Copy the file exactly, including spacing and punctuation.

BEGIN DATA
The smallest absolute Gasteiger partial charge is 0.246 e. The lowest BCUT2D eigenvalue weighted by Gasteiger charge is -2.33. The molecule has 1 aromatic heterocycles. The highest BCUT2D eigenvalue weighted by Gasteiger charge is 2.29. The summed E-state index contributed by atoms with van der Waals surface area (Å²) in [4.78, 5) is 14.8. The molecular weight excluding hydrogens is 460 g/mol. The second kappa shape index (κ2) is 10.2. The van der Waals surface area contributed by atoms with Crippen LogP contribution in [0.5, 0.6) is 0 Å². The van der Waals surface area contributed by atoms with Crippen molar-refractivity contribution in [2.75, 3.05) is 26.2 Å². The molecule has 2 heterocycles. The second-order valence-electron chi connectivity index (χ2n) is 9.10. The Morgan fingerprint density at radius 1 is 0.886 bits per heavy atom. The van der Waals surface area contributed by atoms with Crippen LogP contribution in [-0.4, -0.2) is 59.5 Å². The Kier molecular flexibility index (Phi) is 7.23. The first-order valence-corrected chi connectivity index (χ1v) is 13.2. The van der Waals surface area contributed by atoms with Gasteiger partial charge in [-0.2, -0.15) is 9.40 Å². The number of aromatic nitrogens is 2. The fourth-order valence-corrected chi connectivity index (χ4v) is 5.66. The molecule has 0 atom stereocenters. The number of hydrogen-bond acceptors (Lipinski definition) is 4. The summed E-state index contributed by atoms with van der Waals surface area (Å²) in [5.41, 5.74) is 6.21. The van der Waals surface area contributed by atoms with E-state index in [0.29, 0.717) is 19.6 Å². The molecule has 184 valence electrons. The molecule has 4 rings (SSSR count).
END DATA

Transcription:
The smallest absolute Gasteiger partial charge is 0.246 e. The lowest BCUT2D eigenvalue weighted by Gasteiger charge is -2.33. The molecule has 1 aromatic heterocycles. The highest BCUT2D eigenvalue weighted by Gasteiger charge is 2.29. The summed E-state index contributed by atoms with van der Waals surface area (Å²) in [4.78, 5) is 14.8. The molecular weight excluding hydrogens is 460 g/mol. The second kappa shape index (κ2) is 10.2. The van der Waals surface area contributed by atoms with Crippen LogP contribution in [0.5, 0.6) is 0 Å². The van der Waals surface area contributed by atoms with Crippen molar-refractivity contribution in [2.75, 3.05) is 26.2 Å². The molecule has 2 heterocycles. The second-order valence-electron chi connectivity index (χ2n) is 9.10. The Morgan fingerprint density at radius 1 is 0.886 bits per heavy atom. The van der Waals surface area contributed by atoms with Crippen LogP contribution in [-0.4, -0.2) is 59.5 Å². The Kier molecular flexibility index (Phi) is 7.23. The first-order valence-corrected chi connectivity index (χ1v) is 13.2. The van der Waals surface area contributed by atoms with Gasteiger partial charge in [-0.2, -0.15) is 9.40 Å². The number of aromatic nitrogens is 2. The fourth-order valence-corrected chi connectivity index (χ4v) is 5.66. The molecule has 0 atom stereocenters. The number of hydrogen-bond acceptors (Lipinski definition) is 4. The summed E-state index contributed by atoms with van der Waals surface area (Å²) in [5.41, 5.74) is 6.21. The van der Waals surface area contributed by atoms with E-state index in [0.29, 0.717) is 19.6 Å². The molecule has 184 valence electrons. The molecule has 4 rings (SSSR count).